sensor node

a learning project to gain experience with RF design and the ARM Cortex M0+ platform

Similar projects worth following
The aim of this project is to further my hardware skills. In particular I want to gain more experience with RF design, start working with the ARM Cortex M0+ platform and try my hand at a fully integrated design.


  • measurements of temperature and humidity
  • wireless operation
  • cost of parts for one node <= 30 EUR
  • one measurement per minute, if a change larger than 10 % is observed; otherwise, one measurement every 10 minutes
  • MCU architecture needs to be ARM Cortex M0 (because I was interested in the platform as a replacement for AVR MCUs)
  • no leadless parts (because I was not equiped to solder them)

  • 1 × EFM32ZG222F32 Microprocessors, Microcontrollers, DSPs / ARM, RISC-Based Microcontrollers
  • 1 × Si4012 RF, IF, RFID, ZigBee Semiconductors and ICs / Transmitters, Receivers and Transceivers
  • 1 × Si7021 humidity sensor breakout board

  • Version 1.0.1 assembled

    Hannes Hochreiner05/13/2017 at 13:00 0 comments

    Today, I mostly assembled one of the version 1.0.1 boards. For the time being, I left out the sensor socket and the battery. The sensor I already tested and I can't attach the battery holder as long as sensor socket is not attached.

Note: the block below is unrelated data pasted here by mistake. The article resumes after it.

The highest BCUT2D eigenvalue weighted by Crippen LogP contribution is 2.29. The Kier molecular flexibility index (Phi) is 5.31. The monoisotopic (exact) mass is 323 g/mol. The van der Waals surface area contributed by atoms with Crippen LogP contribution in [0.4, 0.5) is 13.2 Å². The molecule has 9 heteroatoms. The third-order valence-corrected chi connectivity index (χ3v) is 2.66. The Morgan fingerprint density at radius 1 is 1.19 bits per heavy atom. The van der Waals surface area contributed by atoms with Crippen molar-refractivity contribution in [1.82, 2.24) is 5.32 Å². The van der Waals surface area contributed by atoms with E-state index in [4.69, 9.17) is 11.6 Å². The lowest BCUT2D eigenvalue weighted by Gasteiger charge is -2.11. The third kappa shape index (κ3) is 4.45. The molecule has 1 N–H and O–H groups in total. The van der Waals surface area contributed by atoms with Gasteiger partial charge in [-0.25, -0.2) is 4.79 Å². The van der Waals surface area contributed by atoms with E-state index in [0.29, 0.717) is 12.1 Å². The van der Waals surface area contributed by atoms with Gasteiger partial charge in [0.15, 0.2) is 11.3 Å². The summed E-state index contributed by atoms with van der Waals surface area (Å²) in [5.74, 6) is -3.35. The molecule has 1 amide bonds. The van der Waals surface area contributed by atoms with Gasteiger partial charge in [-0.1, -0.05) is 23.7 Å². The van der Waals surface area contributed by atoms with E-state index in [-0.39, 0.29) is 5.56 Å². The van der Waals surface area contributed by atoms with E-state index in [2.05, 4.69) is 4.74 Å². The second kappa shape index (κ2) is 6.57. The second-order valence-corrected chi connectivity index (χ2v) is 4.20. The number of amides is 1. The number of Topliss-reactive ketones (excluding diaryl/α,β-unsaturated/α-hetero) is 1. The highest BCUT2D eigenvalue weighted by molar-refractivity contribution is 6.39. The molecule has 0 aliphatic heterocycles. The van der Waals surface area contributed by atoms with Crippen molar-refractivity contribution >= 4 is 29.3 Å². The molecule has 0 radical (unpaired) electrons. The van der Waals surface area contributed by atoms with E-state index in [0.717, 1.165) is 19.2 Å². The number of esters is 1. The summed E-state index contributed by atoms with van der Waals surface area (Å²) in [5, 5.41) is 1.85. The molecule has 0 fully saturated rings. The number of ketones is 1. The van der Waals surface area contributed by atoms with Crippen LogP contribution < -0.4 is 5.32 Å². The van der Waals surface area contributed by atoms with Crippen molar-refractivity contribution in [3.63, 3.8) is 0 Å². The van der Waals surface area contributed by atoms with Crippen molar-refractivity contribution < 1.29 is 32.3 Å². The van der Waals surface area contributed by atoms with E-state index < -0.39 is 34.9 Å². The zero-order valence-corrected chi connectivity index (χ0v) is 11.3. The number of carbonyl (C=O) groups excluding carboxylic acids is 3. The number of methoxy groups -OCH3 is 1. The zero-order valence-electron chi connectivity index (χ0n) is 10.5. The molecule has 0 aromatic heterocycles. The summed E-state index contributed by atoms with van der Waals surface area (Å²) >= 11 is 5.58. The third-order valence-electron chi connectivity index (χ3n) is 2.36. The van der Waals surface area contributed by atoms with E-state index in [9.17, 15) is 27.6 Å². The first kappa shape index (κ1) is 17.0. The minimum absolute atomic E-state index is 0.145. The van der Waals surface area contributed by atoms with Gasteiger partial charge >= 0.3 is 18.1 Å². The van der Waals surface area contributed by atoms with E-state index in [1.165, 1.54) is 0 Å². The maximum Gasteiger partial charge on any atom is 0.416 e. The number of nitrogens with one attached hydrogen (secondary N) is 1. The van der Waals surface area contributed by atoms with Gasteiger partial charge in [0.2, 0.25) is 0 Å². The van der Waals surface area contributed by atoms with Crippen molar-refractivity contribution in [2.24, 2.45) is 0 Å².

The electrical and first MCU communication tests looked ok. Next up are the radio chip tests. Followed, of course, by the actual radio transmission test.

  • New PCBs arrived!

    Hannes Hochreiner05/09/2017 at 19:15 4 comments

    Big shout-out and thank you to @oshpark who did everything in his power to deliver the new version of my board as fast as possible! While I expected that the new PCBs would take 5-6 weeks to arrive, it took little more than 2 weeks. Really exceptional service.

  • New version of the board ordered

    Hannes Hochreiner04/22/2017 at 08:33 2 comments

    Today, I ordered version 1.0.1 of the board from OSH Park.

    With this version, I fixed the pin assignment of the radio chip, added pin 1 indicators for the MCU and the radio chip, and added more ground plane copper on the top layer.

    It will probably take more than a month until I get the boards delivered, but I am really looking forward to playing with them.

  • Battery operation test completed

    Hannes Hochreiner04/17/2017 at 09:34 4 comments